From the earliest records of architecture in ancient Rome, a building should be durable, useful, and beautiful. These attributes have distinguished good design for at least two thousand years. The structures in Athens very well illustrate the interplay and relative importance of the three attributes.
If you have read about the early history of Athens you might wonder, given the circumstances that faced early settlers, who were focused on survival and making a living, how they could have been concerned about the third attribute (beauty). Yet, even the very first home in Athens, the Fanning House, illustrates a simple eloquence. Similarly, the Vermillion home place started as a log cabin but the family built around the original structure a two-story frame house that was durable, useful, and beautiful. Another pioneer home, The French House just outside of Athens, borrowed Greek Revival architecture in the design of beautiful cornices, corbels and decorative features..
The older homes in the Athens We Knew were built in the late 19th and early 20th century. Many of these, like the Holroyd homes featured below, were not only durable and useful, but strikingly beautiful, illustrating stunning architectural detail influenced by the Victorian era. Many of these homes have been kept in good repair or restored. Unfortunately others have been neglected and some were destroyed.
With an eye for design, a visitor can make judgements about how the three attributes influenced those who built homes in Athens. A neighborhood tour of Athens with a camera,is a good way to better understand the important role architecture plays in the community. The sections below include photographs and descriptions of many old and some newer homes in Athens.
Families and Their Homes Help Define the Community
The Holroyd Homes
The early settlers of Athens left for others to enjoy the homes they had designed and built. Among those illustrated in the sections Pioneer Days and Late 19th & 20th Century above, the Holroyd family homes illustrate beauty by both simplicity and elaborate detail. After the Civil War Reverend William Holroyd relocated his family from a couple of miles away to what is now Athens, where he built the Mountain House. Rev. Holroyd had been the pastor of the Methodist Church in the growing community since 1858. The preacher obtained a license to operate an "ordinary," or ale house, within the building. The Mountain House was located on what property where Parker Bros. store used to stand and where the First Community Bank is currently situated.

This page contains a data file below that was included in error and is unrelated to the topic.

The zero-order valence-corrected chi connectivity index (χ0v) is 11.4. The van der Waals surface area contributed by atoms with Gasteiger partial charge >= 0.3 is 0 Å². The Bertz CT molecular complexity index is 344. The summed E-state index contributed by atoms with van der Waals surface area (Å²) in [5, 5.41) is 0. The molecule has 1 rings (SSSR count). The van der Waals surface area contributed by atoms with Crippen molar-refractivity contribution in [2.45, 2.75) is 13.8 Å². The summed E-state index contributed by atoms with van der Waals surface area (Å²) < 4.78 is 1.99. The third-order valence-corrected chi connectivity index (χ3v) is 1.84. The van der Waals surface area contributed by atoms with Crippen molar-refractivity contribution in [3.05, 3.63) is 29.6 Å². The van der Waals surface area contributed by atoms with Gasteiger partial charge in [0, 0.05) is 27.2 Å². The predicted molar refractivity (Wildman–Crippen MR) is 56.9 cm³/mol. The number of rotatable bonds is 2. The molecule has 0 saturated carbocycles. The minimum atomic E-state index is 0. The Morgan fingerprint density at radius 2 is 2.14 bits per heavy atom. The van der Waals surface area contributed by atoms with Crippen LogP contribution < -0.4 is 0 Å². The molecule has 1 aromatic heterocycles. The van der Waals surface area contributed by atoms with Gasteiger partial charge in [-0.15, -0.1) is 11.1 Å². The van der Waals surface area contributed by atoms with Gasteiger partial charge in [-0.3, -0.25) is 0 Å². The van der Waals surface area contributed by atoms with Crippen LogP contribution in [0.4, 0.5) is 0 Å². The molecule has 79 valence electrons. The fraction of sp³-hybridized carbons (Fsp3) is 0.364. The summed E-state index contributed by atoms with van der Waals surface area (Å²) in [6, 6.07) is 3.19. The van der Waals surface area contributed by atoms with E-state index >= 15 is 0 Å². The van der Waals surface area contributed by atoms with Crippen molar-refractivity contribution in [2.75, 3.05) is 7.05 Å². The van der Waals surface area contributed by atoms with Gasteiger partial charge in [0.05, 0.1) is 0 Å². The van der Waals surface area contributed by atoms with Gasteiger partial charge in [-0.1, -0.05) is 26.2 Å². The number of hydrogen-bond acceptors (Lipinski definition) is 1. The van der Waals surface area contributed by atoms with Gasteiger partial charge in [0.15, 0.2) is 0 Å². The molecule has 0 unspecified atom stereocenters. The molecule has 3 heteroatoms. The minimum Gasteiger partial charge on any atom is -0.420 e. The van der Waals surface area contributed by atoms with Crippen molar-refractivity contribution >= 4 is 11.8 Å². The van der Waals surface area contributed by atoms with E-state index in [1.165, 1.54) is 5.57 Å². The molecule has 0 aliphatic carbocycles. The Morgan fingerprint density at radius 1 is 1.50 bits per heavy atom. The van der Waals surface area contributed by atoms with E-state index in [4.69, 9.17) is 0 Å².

Three homes were built by sons of Rev. Holroyd--Samuel, William and James. Samuel and William were physicians and James was on the faculty at Concord State Normal School. The home of Samuel Reynolds Holroyd on North State Street is shown to the right (and here) soon after construction. Built three stories tall and topped with an impressive turret, the house was understandably called the "Holroyd Mansion" at the time. It is still impressive. More recent photographs are here and here. Joe Blankenship, the current owner, opened it for photographs in 2012 during his restoration process. A gallery of exterior and interior photographs taken at that time here . There is an alternate view here that opens in a new page or tab.
William Henderson Holroyd built his home on Vermillion Street just west of the Methodist Church, as shown soon after construction is here. The house included ornate gingerbread trim in the gables, a second-level balcony overlooking the growing town, and touches of stained glass in the upper double-hung windows. With central fireplaces and bay windows on both the first and second levels, the house demonstrated a wonderful blend of durability, usefulness, and beauty. The Bradley's, who owned a pharmacy and confections store next door, lived in the house for many years. Unfortunately, the house was demolished.The James French Holroyd House was built on South State Street. It is pictured above in the anchor photo for Late 19th and 20th Century houses. A side view is here. Daughter "Miss Ella" Holroyd lived in the home thoughout her life. Recent photos taken during a visit in 2011 are here.